Reducing food intake to achieve weight loss or maintain a healthy weight is the objective many people. One route to achieving a reduction in food intake is to increase the satiety value (feeling of fullness) of the food we eat. My research is investigating the interaction of protein, carbohydrate and fats on release of gut hormones involved in signalling satiety to the brain with a view to formulating food products with an increased satiety value.
The research we are doing will help in the formulation of food products to control food intake
Food intake and growth are areas of research interest being undertaken in my laboratory. Food intake research is in the context of obesity and relevant to health. The aim is to further understand the mechanisms which induce satiety (feeling of being full) as a meal is eaten. In particular we are investigating how nutrients in the food we eat engage sensory mechanisms in the gut to relay a signal to the brain that enough food has been consumed and thereby to stop further food intake. This research is working towards a level of understanding whereby it may be possible to reformulate food to induce satiety at with less calories of food consumed. Such an approach may provide a solution to reducing the rising tide of global human obesity.
Seasonal regulation of food intake together with growth (which encompasses body weight regulation in general) are areas of research we undertake in the context of understanding how physiology adapts to an environment where photoperiod varies by a considerable length over the course of a year. The research aims to understand neuronal and hormonal mechanisms that regulate mammalian seasonal physiological adaptions, which can involve changes in body weight encompassing both lean and fat tissue. The aim is to provide further insight into physiological process that are important in human health and disease.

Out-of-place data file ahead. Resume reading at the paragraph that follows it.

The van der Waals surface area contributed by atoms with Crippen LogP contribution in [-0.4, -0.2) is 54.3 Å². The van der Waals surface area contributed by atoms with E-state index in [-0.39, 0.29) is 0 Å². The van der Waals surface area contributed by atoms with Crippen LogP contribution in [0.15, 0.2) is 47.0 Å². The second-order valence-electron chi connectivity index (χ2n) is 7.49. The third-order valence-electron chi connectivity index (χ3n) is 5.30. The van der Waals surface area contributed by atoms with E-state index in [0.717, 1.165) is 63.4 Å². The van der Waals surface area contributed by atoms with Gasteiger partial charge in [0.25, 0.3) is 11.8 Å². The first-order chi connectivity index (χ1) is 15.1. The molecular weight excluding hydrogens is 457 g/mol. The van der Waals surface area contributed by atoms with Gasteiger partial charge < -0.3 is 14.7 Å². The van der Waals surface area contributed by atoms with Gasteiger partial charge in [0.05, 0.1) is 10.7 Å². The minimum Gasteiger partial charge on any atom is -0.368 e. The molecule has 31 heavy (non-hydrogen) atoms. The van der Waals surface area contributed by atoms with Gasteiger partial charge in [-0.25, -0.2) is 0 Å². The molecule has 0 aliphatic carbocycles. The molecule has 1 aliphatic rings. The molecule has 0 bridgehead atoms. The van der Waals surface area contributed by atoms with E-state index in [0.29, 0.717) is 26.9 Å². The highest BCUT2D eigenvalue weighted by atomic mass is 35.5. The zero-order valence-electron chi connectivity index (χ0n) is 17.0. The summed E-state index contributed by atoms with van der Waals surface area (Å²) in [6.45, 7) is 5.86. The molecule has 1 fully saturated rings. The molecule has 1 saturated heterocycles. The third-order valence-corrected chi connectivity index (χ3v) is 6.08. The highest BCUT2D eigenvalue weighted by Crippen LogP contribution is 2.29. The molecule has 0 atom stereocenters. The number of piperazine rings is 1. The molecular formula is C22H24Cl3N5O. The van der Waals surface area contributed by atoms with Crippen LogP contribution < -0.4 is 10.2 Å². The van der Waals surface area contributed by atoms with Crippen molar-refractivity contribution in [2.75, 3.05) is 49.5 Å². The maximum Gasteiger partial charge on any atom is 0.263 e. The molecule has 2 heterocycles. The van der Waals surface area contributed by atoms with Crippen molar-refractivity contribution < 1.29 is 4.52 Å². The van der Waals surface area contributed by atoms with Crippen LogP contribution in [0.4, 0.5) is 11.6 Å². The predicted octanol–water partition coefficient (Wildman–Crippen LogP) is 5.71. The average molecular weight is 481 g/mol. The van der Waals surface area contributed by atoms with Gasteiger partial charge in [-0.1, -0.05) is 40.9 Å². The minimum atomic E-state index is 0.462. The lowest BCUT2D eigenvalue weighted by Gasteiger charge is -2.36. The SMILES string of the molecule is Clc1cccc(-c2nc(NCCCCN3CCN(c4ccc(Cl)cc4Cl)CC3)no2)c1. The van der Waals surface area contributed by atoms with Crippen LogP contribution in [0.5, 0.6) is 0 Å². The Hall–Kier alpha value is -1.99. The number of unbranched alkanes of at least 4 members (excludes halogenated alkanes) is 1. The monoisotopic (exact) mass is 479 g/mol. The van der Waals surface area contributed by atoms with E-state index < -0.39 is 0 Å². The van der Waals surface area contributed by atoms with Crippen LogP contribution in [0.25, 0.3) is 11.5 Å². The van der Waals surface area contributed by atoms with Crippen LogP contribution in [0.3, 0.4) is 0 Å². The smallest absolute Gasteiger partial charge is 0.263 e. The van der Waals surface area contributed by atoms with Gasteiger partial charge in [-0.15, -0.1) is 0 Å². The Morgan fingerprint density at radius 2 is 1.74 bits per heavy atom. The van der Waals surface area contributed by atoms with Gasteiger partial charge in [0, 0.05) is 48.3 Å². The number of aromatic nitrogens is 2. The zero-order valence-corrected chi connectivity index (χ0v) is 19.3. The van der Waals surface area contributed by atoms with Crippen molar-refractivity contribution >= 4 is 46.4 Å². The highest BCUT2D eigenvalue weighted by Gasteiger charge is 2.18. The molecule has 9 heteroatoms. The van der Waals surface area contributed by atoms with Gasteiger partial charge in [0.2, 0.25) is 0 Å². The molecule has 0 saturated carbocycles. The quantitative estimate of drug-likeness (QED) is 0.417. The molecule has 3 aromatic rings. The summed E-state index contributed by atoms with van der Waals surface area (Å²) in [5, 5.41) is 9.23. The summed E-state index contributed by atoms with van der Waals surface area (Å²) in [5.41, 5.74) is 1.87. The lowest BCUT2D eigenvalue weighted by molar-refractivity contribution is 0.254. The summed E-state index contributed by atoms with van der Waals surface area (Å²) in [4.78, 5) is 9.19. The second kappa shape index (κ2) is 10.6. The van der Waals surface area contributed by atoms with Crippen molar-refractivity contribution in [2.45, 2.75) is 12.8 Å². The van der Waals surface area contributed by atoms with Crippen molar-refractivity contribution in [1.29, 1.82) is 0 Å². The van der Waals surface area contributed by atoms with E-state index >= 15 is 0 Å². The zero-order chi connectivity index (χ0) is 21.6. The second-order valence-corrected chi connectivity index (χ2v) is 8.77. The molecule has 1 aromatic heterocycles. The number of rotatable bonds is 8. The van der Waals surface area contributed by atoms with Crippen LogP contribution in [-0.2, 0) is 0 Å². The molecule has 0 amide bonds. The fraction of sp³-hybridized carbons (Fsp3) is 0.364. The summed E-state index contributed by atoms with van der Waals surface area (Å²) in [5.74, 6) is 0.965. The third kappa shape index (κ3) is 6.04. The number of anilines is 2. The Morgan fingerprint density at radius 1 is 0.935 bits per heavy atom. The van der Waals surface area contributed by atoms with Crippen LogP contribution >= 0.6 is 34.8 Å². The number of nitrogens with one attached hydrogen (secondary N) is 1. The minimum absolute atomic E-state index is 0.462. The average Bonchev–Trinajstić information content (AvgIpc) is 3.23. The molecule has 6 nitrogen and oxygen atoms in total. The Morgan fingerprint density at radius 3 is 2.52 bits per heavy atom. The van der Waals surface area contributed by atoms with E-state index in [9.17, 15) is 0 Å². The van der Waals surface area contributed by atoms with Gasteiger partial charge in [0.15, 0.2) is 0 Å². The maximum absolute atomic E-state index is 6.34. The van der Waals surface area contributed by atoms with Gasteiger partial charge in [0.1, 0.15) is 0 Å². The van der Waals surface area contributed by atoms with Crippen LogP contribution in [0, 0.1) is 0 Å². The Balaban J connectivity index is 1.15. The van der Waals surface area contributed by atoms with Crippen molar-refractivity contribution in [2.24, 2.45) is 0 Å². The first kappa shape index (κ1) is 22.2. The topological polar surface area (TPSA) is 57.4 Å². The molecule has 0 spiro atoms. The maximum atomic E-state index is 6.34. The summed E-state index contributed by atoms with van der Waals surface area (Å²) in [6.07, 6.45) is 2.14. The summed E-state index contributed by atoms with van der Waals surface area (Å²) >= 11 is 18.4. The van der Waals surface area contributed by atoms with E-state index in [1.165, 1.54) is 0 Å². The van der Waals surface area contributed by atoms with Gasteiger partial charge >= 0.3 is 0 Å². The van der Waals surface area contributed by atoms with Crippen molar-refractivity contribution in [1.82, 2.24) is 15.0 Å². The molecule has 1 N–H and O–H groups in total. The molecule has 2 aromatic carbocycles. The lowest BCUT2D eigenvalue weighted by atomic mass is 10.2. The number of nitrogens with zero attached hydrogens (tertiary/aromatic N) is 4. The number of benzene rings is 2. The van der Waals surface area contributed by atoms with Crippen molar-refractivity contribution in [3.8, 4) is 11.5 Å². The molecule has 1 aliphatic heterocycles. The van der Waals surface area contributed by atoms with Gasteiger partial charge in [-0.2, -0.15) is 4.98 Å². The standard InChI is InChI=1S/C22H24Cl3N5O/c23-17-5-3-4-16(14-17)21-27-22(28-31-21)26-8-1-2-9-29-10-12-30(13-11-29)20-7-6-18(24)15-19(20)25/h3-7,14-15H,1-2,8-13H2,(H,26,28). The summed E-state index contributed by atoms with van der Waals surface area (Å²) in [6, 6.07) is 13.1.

Herwig A, Campbell G, Mayer CD, Boelen A, Anderson RA, Ross AW, Mercer JG, Barrett P. A thyroid hormone challenge in hypothyroid rats identifies t3 regulated genes in the hypothalamus and in models with altered energy balance and glucose homeostasis.Thyroid. 2014 Nov;24(11):1575-93. doi: 10.1089/thy.2014.0169. Epub 2014 Sep 2. PMID:25087834 [PubMed - in process] Related citations Select item 246353512.
de Vries EM, Kwakkel J, Eggels L, Kalsbeek A, Barrett P, Fliers E, Boelen A. NFκB signaling is essential for the lipopolysaccharide-induced increase of type 2 deiodinase in tanycytes. Endocrinology. 2014 May;155(5):2000-8. doi: 10.1210/en.2013-2018. Epub 2014 Mar 17. PMID:24635351 [PubMed - indexed for MEDLINE]
Related citations Select item 246038713.
Petri I, Dumbell R, Scherbarth F, Steinlechner S, Barrett P. Effect of exercise on photoperiod-regulated hypothalamic gene expression and peripheral hormones in the seasonal Dwarf Hamster Phodopus sungorus.
PLoS One. 2014 Mar 6;9(3):e90253. doi: 10.1371/journal.pone.0090253.
Herwig, A., de Vries, E. M., Bolborea, M., Wilson, D., Mercer, J.G., Ebling, F.J.P.., Morgan, P.J., Barrett, P. (2013) “Hypothalamic Ventricular Ependymal Thyroid Hormone Deiodinases Are an Important Element of Circannual Timing in the Siberian Hamster (Phodopus sungorus).” PLoS One, 8 (4 Art e62003)
Murphy, M., Samms, R., Warner, A., Bolborea, M., Barrett, P., Fowler, M.J., Brameld, J.M., Tsintzas, K., Kharitonenkov, A., Adams, A.C., Coskun, T., Ebling, F.J.P. (2013) “Increased responses to the actions of fibroblast growth factor 21 on energy balance and body weight in a seasonal model of adiposity” Journal of Neuroendocrinology, 25 (2) pp. 180-189
Helwig, M., Herwig, A., Heldmaier, G., Barrett, P., Mercer, J.G., Klingenspor, M. (2013) “Photoperiod-dependent regulation of Carboxypeptidase E affects the selective processing of neuropeptides in the seasonal Siberian hamster (Phodopus sungorus).” Journal of Neuroendocrinology, 25(2) pp. 190-197